• A code or standard is a framework—a set of rules to follow with a goal to achieve a certain result
    • A handbook is a connector—linking requirements to application by helping you understand the reasoning behind a code or standard

    The simplest way to think about it is that codes and standards list the technical requirements while handbooks explain those requirements to clarify how to apply them.

  • NFPA eBooks and PDF's

    NFPA® eBooks and PDFs can be downloaded immediately after purchase for quick, easy access. For the best reading experience, NFPA recommends using the free NFPA eReader application, NFPA eLibrary.

    Download now.

    Google Play Store badge

    About the free NFPA eLibrary app
    The free NFPA eLibrary app gives you access to your NFPA eBooks and PDFs both online and offline. The app has tools to help you get your job done, search, highlight text, or add bookmarks. Sign-in with your NFPA username and password. Access is immediate

    Upon purchase of an NFPA eBook or PDF, you will be prompted with instructions for downloading and accessing.

  • What is a Redline PDF?

    NFPA®'s Redline PDF contains both the current NFPA document and a Redline version of the document which shows changes from the previous edition marked in color. With the Redline you can quickly spot changed sections and tell specifically what has been changed from the previous edition, saving time and confusion.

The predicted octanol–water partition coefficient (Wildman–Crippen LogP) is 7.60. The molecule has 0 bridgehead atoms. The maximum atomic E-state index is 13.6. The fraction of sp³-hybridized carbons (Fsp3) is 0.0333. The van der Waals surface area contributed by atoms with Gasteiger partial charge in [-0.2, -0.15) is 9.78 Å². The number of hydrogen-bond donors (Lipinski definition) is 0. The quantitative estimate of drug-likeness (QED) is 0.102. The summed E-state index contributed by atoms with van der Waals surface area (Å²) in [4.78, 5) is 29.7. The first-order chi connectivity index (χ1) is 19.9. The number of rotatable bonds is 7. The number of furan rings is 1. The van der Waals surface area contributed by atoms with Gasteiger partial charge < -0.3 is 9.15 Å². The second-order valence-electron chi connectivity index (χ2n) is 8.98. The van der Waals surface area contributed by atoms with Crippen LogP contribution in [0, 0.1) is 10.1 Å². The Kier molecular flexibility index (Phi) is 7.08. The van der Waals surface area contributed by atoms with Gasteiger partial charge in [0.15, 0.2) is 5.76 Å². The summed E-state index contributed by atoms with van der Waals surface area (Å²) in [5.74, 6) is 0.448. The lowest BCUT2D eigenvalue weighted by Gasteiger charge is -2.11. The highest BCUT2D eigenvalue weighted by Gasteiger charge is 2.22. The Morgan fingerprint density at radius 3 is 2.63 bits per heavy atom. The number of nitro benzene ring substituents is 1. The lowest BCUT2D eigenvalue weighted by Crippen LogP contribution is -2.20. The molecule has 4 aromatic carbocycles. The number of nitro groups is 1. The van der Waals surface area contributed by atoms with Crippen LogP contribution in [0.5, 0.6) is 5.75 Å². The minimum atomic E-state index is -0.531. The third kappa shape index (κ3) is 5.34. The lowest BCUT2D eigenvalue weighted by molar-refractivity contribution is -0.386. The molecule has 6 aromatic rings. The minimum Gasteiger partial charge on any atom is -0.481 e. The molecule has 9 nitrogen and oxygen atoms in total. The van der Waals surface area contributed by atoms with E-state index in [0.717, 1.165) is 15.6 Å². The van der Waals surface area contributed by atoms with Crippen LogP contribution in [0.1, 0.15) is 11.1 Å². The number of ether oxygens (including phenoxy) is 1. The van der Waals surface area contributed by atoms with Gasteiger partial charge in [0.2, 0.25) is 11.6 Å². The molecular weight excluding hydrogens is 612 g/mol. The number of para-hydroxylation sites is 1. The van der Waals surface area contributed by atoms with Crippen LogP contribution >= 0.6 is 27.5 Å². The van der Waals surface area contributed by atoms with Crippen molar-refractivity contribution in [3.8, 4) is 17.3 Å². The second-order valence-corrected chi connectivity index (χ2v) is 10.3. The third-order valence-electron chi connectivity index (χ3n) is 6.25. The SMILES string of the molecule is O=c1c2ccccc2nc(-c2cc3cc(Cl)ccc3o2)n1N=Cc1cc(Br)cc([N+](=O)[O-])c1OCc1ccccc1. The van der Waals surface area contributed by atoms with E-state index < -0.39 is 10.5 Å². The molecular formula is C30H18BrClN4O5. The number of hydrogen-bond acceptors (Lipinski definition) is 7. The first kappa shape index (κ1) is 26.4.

• Changed sections are marked with a vertical rule.
    • Deleted material is shown in red strikethrough type.
    • New material appears in blue underscored type.


    Sample (NEC® 2014)

    411.2411.3 Definition. Low-Voltage Lighting Systems.


    (A) General. Lighting Ssystems Ooperating at 30 Volts- volts or  Less. A lighting system consisting less shall consist of an isolating power supply, the low-voltage luminaires, and associated equipment that are all identified for the use. The output circuits of the power supply are shall be rated for not more than 25 amperes and  operate at 30 volts (42.4 volts peak) or lessmaximum under all load conditions.


    (B) Class 2. Listed Class 2 lighting equipment shall be rated in conformance with Chapter 9, Table 11(A) or Table 11(B).


    411.3411.4 Listing Required. Lighting systems operating at 30 volts or less shall comply with 411.3(A)411.4(A) or 

    411.3(B).411.4(B). Class 2 power sources and lighting equipment connected to Class 2 power sources shall be llisted.

  • Also in NFPA 58: Liquefied Petroleum Gas Code